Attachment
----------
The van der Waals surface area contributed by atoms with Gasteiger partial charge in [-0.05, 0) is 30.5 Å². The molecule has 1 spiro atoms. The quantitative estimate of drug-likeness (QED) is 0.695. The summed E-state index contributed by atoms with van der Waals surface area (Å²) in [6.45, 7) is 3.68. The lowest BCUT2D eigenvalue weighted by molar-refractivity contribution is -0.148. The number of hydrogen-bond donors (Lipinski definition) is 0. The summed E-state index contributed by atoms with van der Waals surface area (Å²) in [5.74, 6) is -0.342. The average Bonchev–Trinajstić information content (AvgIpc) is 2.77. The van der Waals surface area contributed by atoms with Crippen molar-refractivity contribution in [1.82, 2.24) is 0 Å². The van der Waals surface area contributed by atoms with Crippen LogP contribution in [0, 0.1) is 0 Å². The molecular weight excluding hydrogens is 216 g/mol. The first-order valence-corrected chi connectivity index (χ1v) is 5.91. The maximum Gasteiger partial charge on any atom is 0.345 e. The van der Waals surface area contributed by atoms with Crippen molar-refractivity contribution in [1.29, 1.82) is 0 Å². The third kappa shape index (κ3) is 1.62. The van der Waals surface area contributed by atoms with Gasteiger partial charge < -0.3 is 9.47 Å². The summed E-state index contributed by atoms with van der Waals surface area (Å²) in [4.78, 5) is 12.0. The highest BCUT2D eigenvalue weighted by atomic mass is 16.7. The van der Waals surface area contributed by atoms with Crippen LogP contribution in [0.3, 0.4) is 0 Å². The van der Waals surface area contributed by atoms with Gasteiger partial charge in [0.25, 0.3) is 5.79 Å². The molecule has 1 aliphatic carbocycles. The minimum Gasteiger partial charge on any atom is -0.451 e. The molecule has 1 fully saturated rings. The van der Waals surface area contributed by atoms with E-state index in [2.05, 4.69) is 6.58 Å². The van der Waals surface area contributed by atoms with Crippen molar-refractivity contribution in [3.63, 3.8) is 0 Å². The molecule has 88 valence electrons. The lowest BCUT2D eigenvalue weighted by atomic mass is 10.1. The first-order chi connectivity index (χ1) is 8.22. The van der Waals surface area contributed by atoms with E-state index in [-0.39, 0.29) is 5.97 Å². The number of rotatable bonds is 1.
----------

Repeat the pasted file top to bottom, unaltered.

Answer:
The van der Waals surface area contributed by atoms with Gasteiger partial charge in [-0.05, 0) is 30.5 Å². The molecule has 1 spiro atoms. The quantitative estimate of drug-likeness (QED) is 0.695. The summed E-state index contributed by atoms with van der Waals surface area (Å²) in [6.45, 7) is 3.68. The lowest BCUT2D eigenvalue weighted by molar-refractivity contribution is -0.148. The number of hydrogen-bond donors (Lipinski definition) is 0. The summed E-state index contributed by atoms with van der Waals surface area (Å²) in [5.74, 6) is -0.342. The average Bonchev–Trinajstić information content (AvgIpc) is 2.77. The van der Waals surface area contributed by atoms with Crippen molar-refractivity contribution in [1.82, 2.24) is 0 Å². The van der Waals surface area contributed by atoms with Crippen LogP contribution in [0, 0.1) is 0 Å². The molecular weight excluding hydrogens is 216 g/mol. The first-order valence-corrected chi connectivity index (χ1v) is 5.91. The maximum Gasteiger partial charge on any atom is 0.345 e. The van der Waals surface area contributed by atoms with Crippen molar-refractivity contribution in [1.29, 1.82) is 0 Å². The third kappa shape index (κ3) is 1.62. The van der Waals surface area contributed by atoms with Gasteiger partial charge < -0.3 is 9.47 Å². The summed E-state index contributed by atoms with van der Waals surface area (Å²) in [4.78, 5) is 12.0. The highest BCUT2D eigenvalue weighted by atomic mass is 16.7. The van der Waals surface area contributed by atoms with Crippen LogP contribution in [0.3, 0.4) is 0 Å². The van der Waals surface area contributed by atoms with Gasteiger partial charge in [0.25, 0.3) is 5.79 Å². The molecule has 1 aliphatic carbocycles. The minimum Gasteiger partial charge on any atom is -0.451 e. The molecule has 1 fully saturated rings. The van der Waals surface area contributed by atoms with E-state index in [2.05, 4.69) is 6.58 Å². The van der Waals surface area contributed by atoms with Crippen molar-refractivity contribution in [3.63, 3.8) is 0 Å². The molecule has 88 valence electrons. The lowest BCUT2D eigenvalue weighted by atomic mass is 10.1. The first-order chi connectivity index (χ1) is 8.22. The van der Waals surface area contributed by atoms with E-state index in [-0.39, 0.29) is 5.97 Å². The number of rotatable bonds is 1.